Good evening and thank you for joining me for our nightly podcasts. I am Dr. Harrison Campbell primary chiropractor at Restoration Health a premier sugar land chiropractors office. These podcasts are done in the hopes that you will find these topics educational and informative. For tonights topic we will be discussing the anatomy of the knee.
To being this discussion of the knee we will first cover the type of joint the knee is the move to the bones, followed by the ligaments and muscles involved, and if we have time some common problems. First and foremost the knee is what sugar land chiropractors would call a hinge joint. What this means is the joint operates In a single plane or arc. In the case of the knee there is flexion and extension. This flexion motion for the knee is when you bring your heal towards your glutes while extension is what people commonly call straightening you leg. For most people there is very little extension to be had while flexion can be anywhere from one hundred twenty or thirty degrees up to probably one hundred seventy degrees at most. Full flexion will very from person to person based on the amount of soft tissue is in the glute as well as the tightness in their quadriceps muscles.
The tree bones which come together at the knee are the femur, the tibia, and the fibula. The femur is the long bone of the thigh. The tibia is the main bone of the lower leg and the fibula is a small bone on the outside of the leg. The femur and tibia are the mains two supporting bones for the body. The fibula is primarily used to help the body when we are running.

As for the soft tissue aspect of the knee let us begin with the ligaments first. As sugar land chiropractors will tell you there are four main ligaments in the knee. There are two collateral ligaments and two cruciate ligaments. We will begin with the collateral ligaments. These ligaments run along the sides of the knees known as medial and lateral. Medial is the medical term for the side close to the body, in this case these means the side of the knee facing the other knee. Lateral is the medical term for the side away from the body which for the knee with the side of the knee facing away from the other knee.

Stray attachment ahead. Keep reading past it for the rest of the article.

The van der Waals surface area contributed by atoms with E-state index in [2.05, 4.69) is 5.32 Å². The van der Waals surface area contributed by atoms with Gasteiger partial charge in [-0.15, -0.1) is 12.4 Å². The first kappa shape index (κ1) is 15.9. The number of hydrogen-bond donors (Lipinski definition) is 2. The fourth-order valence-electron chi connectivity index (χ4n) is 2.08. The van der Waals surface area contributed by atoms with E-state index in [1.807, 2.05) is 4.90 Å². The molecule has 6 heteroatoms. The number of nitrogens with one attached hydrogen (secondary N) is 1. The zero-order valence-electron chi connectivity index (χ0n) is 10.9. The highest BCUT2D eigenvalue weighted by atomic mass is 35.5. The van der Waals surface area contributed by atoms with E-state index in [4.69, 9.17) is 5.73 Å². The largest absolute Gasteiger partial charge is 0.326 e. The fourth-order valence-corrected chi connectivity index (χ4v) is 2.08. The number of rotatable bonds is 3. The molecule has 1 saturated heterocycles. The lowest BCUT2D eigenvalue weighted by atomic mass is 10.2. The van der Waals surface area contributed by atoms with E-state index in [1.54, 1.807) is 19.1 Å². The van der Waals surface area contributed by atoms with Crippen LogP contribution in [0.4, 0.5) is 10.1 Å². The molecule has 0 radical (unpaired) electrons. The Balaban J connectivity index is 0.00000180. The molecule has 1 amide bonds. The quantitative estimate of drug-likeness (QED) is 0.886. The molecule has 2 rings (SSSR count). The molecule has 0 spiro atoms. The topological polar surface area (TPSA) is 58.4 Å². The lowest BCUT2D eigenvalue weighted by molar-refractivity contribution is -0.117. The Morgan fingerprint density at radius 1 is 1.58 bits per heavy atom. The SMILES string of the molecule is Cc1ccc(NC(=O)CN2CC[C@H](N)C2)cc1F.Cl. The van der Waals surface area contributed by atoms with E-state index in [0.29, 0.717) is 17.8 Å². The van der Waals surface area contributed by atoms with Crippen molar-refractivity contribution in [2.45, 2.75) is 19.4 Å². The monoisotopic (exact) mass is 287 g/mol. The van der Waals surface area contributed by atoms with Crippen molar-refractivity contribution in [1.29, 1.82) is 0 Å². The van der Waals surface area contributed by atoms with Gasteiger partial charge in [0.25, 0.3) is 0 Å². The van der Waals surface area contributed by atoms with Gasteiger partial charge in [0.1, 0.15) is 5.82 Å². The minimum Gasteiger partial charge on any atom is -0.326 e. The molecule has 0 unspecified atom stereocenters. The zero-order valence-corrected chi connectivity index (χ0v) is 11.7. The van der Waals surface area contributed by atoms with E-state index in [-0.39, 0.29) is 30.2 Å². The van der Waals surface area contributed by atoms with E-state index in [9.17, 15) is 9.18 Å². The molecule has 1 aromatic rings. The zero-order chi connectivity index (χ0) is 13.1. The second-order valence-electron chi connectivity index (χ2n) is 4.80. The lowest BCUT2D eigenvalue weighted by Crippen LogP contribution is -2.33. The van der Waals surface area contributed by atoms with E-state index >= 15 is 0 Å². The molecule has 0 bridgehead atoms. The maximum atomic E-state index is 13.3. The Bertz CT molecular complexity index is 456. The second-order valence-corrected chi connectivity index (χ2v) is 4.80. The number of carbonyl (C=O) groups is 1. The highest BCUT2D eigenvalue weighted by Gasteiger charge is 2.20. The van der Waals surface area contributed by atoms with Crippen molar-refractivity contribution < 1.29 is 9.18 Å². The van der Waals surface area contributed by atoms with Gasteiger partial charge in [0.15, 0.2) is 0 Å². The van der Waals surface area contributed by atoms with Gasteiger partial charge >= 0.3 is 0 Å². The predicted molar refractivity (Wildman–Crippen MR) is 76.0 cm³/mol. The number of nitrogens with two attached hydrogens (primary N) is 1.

These collateral ligaments are names the medial collateral ligaments commonly shortened to MCL and the lateral collateral ligament commonly shortened to LCL. The job for these ligaments is to stabilize the knee from moving medial and lateral or to be more accurate they prevent varus and valgus stress. Varus and valgus are medical terms sugar land chiropractors use to describe motion occurring for this joint. For the knee when the term varus is used the lower leg is being moved medially or towards the other leg. This motion places stress on the outside of the knee or the lateral part of the knee where the lateral collateral ligament is located. For the term valgus in the knee this means the lower leg is moving away from the other leg places stress on the inside or medial part of the knee where the medical collateral ligament is located.
The two cruciate ligaments are called the anterior cruciate ligament commonly shortened to probably the most famous abbreviation in the knee, the ACL and then there is the posterior cruciate ligament shortened to the PCL. These cruciate ligaments are what prevent forward and backwards motion or again more accurately the anterior and posterior translation of the joint as sugar land chiropractors would call it. They are located inside the knee in a crossed or x pattern. The anterior cruciate ligament run from the lateral part of the femur towards the medical part of the tibia, while the posterior does the opposite running form the medical part of the femur to the lateral part of the tibia. This anterior cruciate ligament prevents the tibia from moving anteriorly meaning forward. The posterior cruciate ligament prevents the knee from moving posterior meaning backwards.

Now let us move on to the muscle group of the knee. The primary muscle groups for the thigh are the quardiceps commonly shortened to quads which are the muscles on the front portion of the leg and the hamstrings which are the posterior portion of the leg. The common muscles for the lower leg is the calf which as sugar land chiropractors would tell is actually the gastrocnemius muscle and the soleus muscle. The gastric is the only muscle to cross the knee joint in the calf however. The front side of the lower leg has the anterior tibialis primarily, but this muscle does not cross the knee.
The one part of the knee which has been neglected up to this point is a term many people will be familiar with. That is the meniscus. The meniscus is actually two c shaped pieces of soft tissue, a medical and lateral, which allow the joint of the knee to glide easily during motion. I have heard many sugar land chiropractors refer to the meniscus as the disc, referencing the discs in the spine, of the knee. I myself have used this term. It is not technically correct but it helps patients understand this particular piece of soft tissue a little easier. This is usually the forgotten part of the knee until there is a problem with it.

Thank you for once again joining me this evening. I hope this topic of the knee of informative and you were able to put some of this information to use in your own life. As always should you or someone you know require the services of sugar land chiropractors please give Restoration Health a call today. We would live to get you scheduled and help you on the road to better health. Thank you once again for joining us, I hope to see you tomorrow evening. Have a good night.